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Riter v. United States

United States District Court, D. Utah

March 15, 2019

KENNETH RITER, Plaintiff,
v.
UNITED STATES OF AMERICA, Defendant.

          Magistrate Judge Evelyn J. Furse

          MEMORANDUM DECISION AND ORDER ADOPTING [17] REPORT & RECOMMENDATION AND OVERRULING [18] PLAINTIFF'S OBJECTION

          David Nuffer United States District Judge

         Magistrate Judge Evelyn J. Furse's Report and Recommendation[1] under 28 U.S.C. § 636(b)(1)(B) recommends that Defendant United States of America's motion to dismiss[2] be granted and that Plaintiff Kenneth Riter's claims be dismissed without prejudice for lack of subject matter jurisdiction. More specifically, the Magistrate Judge found that (1) Mr. Riter failed to pay the full amount of penalties generally required in order to maintain suit in federal district court under 28 U.S.C. § 1346; and (2) Mr. Riter did not satisfy the timing requirements of 26 U.S.C. § 6694(c) to be able to proceed under Section 6694(c)'s limited exception to the full payment rule.[3] Mr. Riter objected to the Report and Recommendation, asserting that dismissal was improper because (1) 26 U.S.C. § 6694(c) is a claim processing rule, subject to equitable tolling; (2) the United States had the burden of showing that Section 6694(c) is jurisdictional and failed to meet that burden; and (3) equitable tolling should apply because the tax penalty was not legally assessed by the Internal Revenue Service (“IRS”).[4] The United States responded to the objection.[5]

         De novo review has been completed of those portions of the report, proposed findings and recommendations to which objection was made, including the record that was before the Magistrate Judge and the reasoning set forth in the Report and Recommendation.[6] The analysis and conclusion of the Magistrate Judge are correct. Therefore, the analysis and conclusion of the Magistrate Judge are accepted and the Report and Recommendation[7] is adopted.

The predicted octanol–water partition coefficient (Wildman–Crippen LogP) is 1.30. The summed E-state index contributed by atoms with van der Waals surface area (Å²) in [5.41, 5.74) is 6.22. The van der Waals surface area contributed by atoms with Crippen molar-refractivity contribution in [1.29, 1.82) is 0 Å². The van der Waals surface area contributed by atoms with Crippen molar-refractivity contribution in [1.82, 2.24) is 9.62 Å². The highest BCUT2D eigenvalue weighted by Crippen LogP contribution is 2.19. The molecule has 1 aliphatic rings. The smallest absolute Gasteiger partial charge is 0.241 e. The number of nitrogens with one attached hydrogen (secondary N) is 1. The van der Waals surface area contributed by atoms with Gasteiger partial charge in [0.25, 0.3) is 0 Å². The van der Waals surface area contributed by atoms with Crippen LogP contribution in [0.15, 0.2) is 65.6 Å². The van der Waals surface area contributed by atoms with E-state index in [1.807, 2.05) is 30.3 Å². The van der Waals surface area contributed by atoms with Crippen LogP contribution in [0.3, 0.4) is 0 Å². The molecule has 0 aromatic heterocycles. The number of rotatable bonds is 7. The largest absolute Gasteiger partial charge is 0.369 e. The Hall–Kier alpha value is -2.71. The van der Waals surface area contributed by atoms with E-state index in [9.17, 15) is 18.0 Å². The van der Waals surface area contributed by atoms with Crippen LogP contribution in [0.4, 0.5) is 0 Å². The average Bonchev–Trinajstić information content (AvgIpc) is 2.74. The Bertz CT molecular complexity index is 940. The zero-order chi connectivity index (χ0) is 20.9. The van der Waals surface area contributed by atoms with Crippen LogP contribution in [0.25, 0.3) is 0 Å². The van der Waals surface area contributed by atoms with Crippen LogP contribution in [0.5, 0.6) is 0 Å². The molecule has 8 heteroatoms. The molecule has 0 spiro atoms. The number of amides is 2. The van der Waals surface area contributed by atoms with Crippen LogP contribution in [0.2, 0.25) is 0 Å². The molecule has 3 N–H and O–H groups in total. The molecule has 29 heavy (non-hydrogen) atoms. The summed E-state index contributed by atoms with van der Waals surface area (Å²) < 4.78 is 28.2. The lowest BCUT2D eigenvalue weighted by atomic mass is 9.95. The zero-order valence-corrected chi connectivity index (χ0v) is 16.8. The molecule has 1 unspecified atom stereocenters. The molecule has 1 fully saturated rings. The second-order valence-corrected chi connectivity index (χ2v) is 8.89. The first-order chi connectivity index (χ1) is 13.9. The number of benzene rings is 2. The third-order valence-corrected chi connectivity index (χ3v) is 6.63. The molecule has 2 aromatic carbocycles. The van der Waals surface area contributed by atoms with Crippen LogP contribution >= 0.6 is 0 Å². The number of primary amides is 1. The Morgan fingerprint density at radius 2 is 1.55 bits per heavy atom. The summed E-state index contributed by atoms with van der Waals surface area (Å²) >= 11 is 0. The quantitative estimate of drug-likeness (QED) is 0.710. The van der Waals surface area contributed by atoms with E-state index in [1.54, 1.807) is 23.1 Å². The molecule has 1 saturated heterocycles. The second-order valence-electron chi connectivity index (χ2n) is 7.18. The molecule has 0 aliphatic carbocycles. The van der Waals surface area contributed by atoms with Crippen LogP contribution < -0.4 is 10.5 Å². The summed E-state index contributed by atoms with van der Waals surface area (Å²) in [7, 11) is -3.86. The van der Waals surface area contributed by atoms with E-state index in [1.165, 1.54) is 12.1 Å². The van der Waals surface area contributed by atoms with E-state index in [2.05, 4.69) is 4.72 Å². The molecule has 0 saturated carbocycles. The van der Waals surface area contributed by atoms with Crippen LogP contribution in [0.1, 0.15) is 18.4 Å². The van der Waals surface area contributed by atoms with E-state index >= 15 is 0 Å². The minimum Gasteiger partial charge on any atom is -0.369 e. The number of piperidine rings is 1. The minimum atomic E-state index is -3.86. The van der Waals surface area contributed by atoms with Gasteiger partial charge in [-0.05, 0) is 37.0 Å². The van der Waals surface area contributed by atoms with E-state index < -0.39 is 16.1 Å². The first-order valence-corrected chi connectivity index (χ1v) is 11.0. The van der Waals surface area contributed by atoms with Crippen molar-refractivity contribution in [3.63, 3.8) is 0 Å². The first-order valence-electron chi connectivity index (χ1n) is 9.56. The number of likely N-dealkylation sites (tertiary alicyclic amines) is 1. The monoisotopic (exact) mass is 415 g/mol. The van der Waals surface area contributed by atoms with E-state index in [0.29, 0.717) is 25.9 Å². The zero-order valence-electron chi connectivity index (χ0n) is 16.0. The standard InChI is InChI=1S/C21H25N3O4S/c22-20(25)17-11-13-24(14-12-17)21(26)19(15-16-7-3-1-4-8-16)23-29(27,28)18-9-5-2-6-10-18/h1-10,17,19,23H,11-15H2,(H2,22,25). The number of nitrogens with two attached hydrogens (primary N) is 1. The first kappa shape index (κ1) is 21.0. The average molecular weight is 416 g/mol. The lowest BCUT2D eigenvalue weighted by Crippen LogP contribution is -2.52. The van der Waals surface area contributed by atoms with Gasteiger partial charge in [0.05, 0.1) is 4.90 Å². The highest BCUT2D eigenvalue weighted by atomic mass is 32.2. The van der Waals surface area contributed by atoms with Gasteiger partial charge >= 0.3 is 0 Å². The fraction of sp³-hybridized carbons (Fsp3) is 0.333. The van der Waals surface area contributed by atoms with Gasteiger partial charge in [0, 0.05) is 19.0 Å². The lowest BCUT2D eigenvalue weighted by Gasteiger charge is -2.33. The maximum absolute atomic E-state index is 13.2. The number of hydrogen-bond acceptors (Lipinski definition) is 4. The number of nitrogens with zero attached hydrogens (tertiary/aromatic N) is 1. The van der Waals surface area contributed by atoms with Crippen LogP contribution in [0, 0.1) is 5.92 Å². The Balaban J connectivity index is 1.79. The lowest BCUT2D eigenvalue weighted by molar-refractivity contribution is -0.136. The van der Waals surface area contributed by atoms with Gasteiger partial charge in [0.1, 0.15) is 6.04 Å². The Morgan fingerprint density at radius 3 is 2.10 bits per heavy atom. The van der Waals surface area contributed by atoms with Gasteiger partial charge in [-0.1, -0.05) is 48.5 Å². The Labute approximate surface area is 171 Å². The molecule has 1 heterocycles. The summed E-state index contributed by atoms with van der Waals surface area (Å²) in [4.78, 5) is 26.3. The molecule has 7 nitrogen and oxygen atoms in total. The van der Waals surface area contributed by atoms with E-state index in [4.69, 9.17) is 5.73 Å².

DISCUSSION

         The Magistrate Judge's analysis of jurisdiction is correct. Federal district courts “have limited subject matter jurisdiction and may only hear cases ‘when empowered to do so by the Constitution and by act of Congress.'”[8] 28 U.S.C. § 1346 grants federal district courts subject matter jurisdiction to hear tax refund suits, such as Mr. Riter's lawsuit. However, the exercise of jurisdiction is subject to what is generally known as the full payment rule, which requires that a party fully pay the assessed liabilities before suit can be maintained in federal district court.[9]This “pay first and litigate later” principle is well-settled.[10]

         26 U.S.C. § 6694(c) provides a limited exception to the full payment rule, allowing a taxpayer to pay only 15% of the penalty before filing suit in district court. However, the taxpayer must file a refund claim with the IRS and initiate suit in district court “within 30 days after the day on which his claim for refund of any partial payment of any penalty . . . is denied (or, if earlier, within 30 days after the expiration of 6 months after the day on which he filed the claim for refund)[.]”[11] Contrary to Mr. Riter's assertion, Section 6694(c) is neither a claim processing rule nor a jurisdictional bar to suit. 28 U.S.C. § 1346 is the applicable statutory provision that provides subject matter jurisdiction over tax refund suits. The Magistrate Judge's recommendation follows clearly established law that (1) the failure to pay the full penalty precludes suit; and (2) 26 U.S.C. § 6694(c) is a limited exception to the full payment rule that ceases to apply if suit is not filed within the time period identified.[12]

         Here, the facts relevant to jurisdiction are undisputed. The United States, through the IRS, assessed penalties against Mr. Riter for tax years 2010-2014.[13] Notice of the penalties was sent to Mr. Riter on June 27, 2016.[14] On July 22, 2016, Mr. Riter filed a claim for refund and paid $750 for each tax year.[15] This amount constituted 15% of the total penalty.[16] On November 16, 2017, the United States denied Mr. Riter's refund claim.[17] Mr. Riter initiated his lawsuit on December 8, 2017, seeking a refund of the penalties paid and other related relief.[18]

         Mr. Riter did not pay the full penalty as required to maintain suit in federal district court under 28 U.S.C. § 1346(a). Mr. Riter also failed to meet the requirements of 26 U.S.C. § 6694(c), which would have provided a limited exception to the full payment rule.[19] As a result, the court lacks jurisdiction over the tax refund suit.

         Without subject matter jurisdiction, equitable considerations and the merits of the case cannot be addressed.[20] Although the allegations made by Mr. Riter are concerning, including the IRS's lack of communication, [21] Mr. Riter is not without relief. He can pay the full penalty to cure the deficiency in jurisdiction or pursue his right to challenge the penalty in the United States Tax Court. Regardless, as the party invoking federal jurisdiction, Mr. Riter has the burden of establishing a basis for federal subject matter jurisdiction.[22] Having failed to do so, the United States' motion to dismiss is granted.

         ORDER

         IT IS HEREBY ORDERED that the Report and Recommendation[23] is ADOPTED and that Mr. Riter's Objection[24] is OVERRULED.

         IT IS FURTHER ORDERD that this case is DISMISSED without prejudice. The clerk ...


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